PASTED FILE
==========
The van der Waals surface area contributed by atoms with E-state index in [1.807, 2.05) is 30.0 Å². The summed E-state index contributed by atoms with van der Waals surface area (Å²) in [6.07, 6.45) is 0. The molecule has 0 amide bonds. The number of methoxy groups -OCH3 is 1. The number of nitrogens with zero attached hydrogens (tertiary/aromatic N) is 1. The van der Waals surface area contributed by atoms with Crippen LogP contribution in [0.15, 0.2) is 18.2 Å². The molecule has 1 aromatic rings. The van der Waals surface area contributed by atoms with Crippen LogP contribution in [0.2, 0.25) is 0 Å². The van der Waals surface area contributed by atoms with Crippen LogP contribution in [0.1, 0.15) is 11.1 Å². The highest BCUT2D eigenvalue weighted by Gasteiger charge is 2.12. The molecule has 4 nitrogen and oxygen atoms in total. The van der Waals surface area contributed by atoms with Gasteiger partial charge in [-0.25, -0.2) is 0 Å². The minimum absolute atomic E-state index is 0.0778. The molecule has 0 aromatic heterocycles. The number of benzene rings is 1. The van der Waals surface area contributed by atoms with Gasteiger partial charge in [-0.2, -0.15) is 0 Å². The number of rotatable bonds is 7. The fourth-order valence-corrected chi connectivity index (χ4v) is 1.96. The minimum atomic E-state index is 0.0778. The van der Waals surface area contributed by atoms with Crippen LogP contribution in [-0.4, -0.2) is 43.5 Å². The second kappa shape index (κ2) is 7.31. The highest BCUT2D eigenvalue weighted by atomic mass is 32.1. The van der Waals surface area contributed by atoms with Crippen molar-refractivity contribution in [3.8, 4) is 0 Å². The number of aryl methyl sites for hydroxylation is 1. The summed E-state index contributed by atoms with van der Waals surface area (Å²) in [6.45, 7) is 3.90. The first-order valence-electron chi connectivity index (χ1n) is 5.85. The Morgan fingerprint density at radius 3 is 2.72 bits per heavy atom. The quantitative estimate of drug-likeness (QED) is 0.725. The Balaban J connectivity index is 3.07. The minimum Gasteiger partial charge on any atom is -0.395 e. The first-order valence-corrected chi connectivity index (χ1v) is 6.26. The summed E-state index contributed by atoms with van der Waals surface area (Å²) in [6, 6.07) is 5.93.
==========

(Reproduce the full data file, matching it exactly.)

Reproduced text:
The van der Waals surface area contributed by atoms with E-state index in [1.807, 2.05) is 30.0 Å². The summed E-state index contributed by atoms with van der Waals surface area (Å²) in [6.07, 6.45) is 0. The molecule has 0 amide bonds. The number of methoxy groups -OCH3 is 1. The number of nitrogens with zero attached hydrogens (tertiary/aromatic N) is 1. The van der Waals surface area contributed by atoms with Crippen LogP contribution in [0.15, 0.2) is 18.2 Å². The molecule has 1 aromatic rings. The van der Waals surface area contributed by atoms with Crippen LogP contribution in [0.2, 0.25) is 0 Å². The van der Waals surface area contributed by atoms with Crippen LogP contribution in [0.1, 0.15) is 11.1 Å². The highest BCUT2D eigenvalue weighted by Gasteiger charge is 2.12. The molecule has 4 nitrogen and oxygen atoms in total. The van der Waals surface area contributed by atoms with Gasteiger partial charge in [-0.25, -0.2) is 0 Å². The minimum absolute atomic E-state index is 0.0778. The molecule has 0 aromatic heterocycles. The number of benzene rings is 1. The van der Waals surface area contributed by atoms with Gasteiger partial charge in [-0.2, -0.15) is 0 Å². The number of rotatable bonds is 7. The fourth-order valence-corrected chi connectivity index (χ4v) is 1.96. The minimum atomic E-state index is 0.0778. The van der Waals surface area contributed by atoms with Crippen LogP contribution in [-0.4, -0.2) is 43.5 Å². The second kappa shape index (κ2) is 7.31. The highest BCUT2D eigenvalue weighted by atomic mass is 32.1. The van der Waals surface area contributed by atoms with Crippen molar-refractivity contribution in [3.8, 4) is 0 Å². The number of aryl methyl sites for hydroxylation is 1. The summed E-state index contributed by atoms with van der Waals surface area (Å²) in [6.45, 7) is 3.90. The first-order valence-electron chi connectivity index (χ1n) is 5.85. The Morgan fingerprint density at radius 3 is 2.72 bits per heavy atom. The quantitative estimate of drug-likeness (QED) is 0.725. The Balaban J connectivity index is 3.07. The minimum Gasteiger partial charge on any atom is -0.395 e. The first-order valence-corrected chi connectivity index (χ1v) is 6.26. The summed E-state index contributed by atoms with van der Waals surface area (Å²) in [6, 6.07) is 5.93.